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Stock Exchange History

According to Wikipedia, “A stock exchange, securities exchange, or (in Europe) Bourse is a corporation or mutual organization which provides trading facilities for stock brokers and traders, to trade stocks and other securities.” Facilities are also provided for the payment of income and dividends, as well as the issue and redemption of securities. In order for a stock to be traded on a certain stock exchange, it must be listed there, although this is becoming less and less popular due to the advent of electronic trading through the Electronic Communication Networks (ECNs). Trading through ECNs not only helps keep transaction cost low, but also offers the advantage of speed.

Everyone knows the New York Stock Exchange is in New York City, but where did stock exchanges come from? The first brokers are believed to have come from 11th century France, where managing and regulating the debts of agricultural communities on behalf of the banks became a concern because these brokers traded in debts. It is believed that commodity traders in Bruges gathered at the house of a man named Van der Burse in the late 13th century. This informal meeting was institutionalized in 1309 and became the Bruges Bourse. This idea spread quickly around Flanders, and Bourse soon opened in Ghent and Amsterdam.

Trading in government securities by Venetian bankers began in the middle of the 13th century. During the 14th century, people started trading in government securities in Pisa, Verona, Genoa, and Florence. Joint stock companies were later started by the Dutch. Shareholders were able to invest in ventures and receive a share of the profits or losses. The first company to issue stocks and bonds was the Amsterdam Stock Exchange. The first shares were issued on the Amsterdam Stock Exchange by the Dutch East India Company in 1602. London began trading stocks on a stock exchange in 1688.

Under a buttonwood tree, 24 New York City stockbrokers started the New York Stock Exchange on May 17, 1792, by signing the Buttonwood Agreement. The Buttonwood Agreement was the New York Stock Exchange’s commitment to investors and issuers. They eventually moved to the Tontine Coffee House to trade, while other brokers traded in the street. The first stock listed on the NYSE was the Bank of New York; there were five original stocks listed. The first NYSE members were the 24 brokers who signed the Buttonwood Agreement.

The American Stock Exchange (AMEX) in the 1800s, originally know as the curb market because trading was done outside on the curb of Broad Street in New York, began trading government securities. As the noise from so many trades increased, hand signals were created. The exchange moved indoors to its current location on Trinity Place in 1921. It was given the name of American Stock Exchange in 1953.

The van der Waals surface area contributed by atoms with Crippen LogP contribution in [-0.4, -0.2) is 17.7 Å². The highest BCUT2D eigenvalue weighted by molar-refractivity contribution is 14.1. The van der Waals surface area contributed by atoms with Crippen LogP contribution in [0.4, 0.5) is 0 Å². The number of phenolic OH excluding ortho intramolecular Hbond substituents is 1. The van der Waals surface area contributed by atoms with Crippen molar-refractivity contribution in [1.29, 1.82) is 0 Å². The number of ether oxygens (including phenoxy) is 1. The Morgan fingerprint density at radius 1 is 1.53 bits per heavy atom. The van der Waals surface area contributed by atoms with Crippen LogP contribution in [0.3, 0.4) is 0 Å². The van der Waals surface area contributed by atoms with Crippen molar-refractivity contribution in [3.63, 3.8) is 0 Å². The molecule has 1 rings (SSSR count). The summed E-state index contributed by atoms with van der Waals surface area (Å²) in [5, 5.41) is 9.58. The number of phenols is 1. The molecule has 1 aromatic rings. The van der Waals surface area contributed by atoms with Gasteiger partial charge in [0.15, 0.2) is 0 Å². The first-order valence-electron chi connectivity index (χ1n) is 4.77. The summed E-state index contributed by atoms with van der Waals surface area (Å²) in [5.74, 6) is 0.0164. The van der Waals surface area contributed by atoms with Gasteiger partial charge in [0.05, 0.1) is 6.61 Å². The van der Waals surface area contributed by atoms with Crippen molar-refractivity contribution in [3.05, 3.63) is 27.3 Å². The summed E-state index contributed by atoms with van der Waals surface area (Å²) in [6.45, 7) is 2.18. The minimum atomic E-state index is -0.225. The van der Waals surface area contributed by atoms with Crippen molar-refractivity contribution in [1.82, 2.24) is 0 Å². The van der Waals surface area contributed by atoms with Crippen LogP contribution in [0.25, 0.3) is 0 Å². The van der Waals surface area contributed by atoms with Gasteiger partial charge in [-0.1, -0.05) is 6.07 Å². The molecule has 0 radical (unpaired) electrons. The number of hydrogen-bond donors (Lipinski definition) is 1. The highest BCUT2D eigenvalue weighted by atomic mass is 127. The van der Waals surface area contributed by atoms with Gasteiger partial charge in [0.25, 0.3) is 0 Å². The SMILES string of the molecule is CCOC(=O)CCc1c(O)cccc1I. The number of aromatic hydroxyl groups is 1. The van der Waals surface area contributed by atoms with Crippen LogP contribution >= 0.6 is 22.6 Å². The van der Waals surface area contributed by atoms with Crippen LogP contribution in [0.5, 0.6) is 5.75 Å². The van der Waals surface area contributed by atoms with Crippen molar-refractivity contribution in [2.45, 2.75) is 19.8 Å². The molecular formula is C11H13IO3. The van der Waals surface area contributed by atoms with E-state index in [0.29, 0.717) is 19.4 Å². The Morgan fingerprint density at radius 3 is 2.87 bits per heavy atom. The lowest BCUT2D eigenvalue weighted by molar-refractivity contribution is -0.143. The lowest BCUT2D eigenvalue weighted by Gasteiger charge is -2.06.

The AMEX is one of the largest option exchanges in the world, with more than 1,700 options traded on stocks, American Depository Receipts (ADRs), Exchange Traded Funds (ETF’s), indexes, and holders. The AMEX was the first market to trade in ETFs so they have a very extensive market in these funds. Listed on the AMEX are more than 140 ETFs on corporate bond indexes, general stock markets, industries, and more.

The AMEX is an auction market, and it conducts its trading business on a trading floor through brokers and specialists. The job of a specialist is to bring buyers and sellers together and to make sure a fair market price is received for both; each security traded on the exchange is handled by a specialist. Making sure a market remains liquid is also the job of the specialist, and this includes filling orders from his own account if no one is there to take the other side of a trade. Buy and sell orders are brought to the specialist by brokers, who move around the floor to the different specialist, bringing them orders on behalf of their clients.

In 1971, the first electronic stock exchange in the world was created: the NASDAQ. The purpose of its creation was to develop a means that would increase trading of over-the-counter (OTC) stocks, meaning those stocks which could not meet listing requirements for larger exchanges. February 8, 1971, was its first trading day, and more than 2,500 OTC stocks were traded on that first day.

In the 1990s, the NASDAQ started to become a major competitor to the NYSE. In 1994, for the first time, the NYSE came in second to the NASDAQ in annual shares traded. In 1998, the American Stock Exchange merged with the NASDAQ, this merger created the NASDAQ-AMEX Market Group. This helped both exchanges to better compete with the largest exchange in the country, the New York Stock exchange. They both, however, still operate separately.

The first truly global market place was created in 2007 with the merger of the NYSE Group and Euronext. This historic combination marked a milestone for global financial markets. Major historic market places across Europe and the United States were brought together that span more than four centuries of trading. This combination was by far the largest of its kind.


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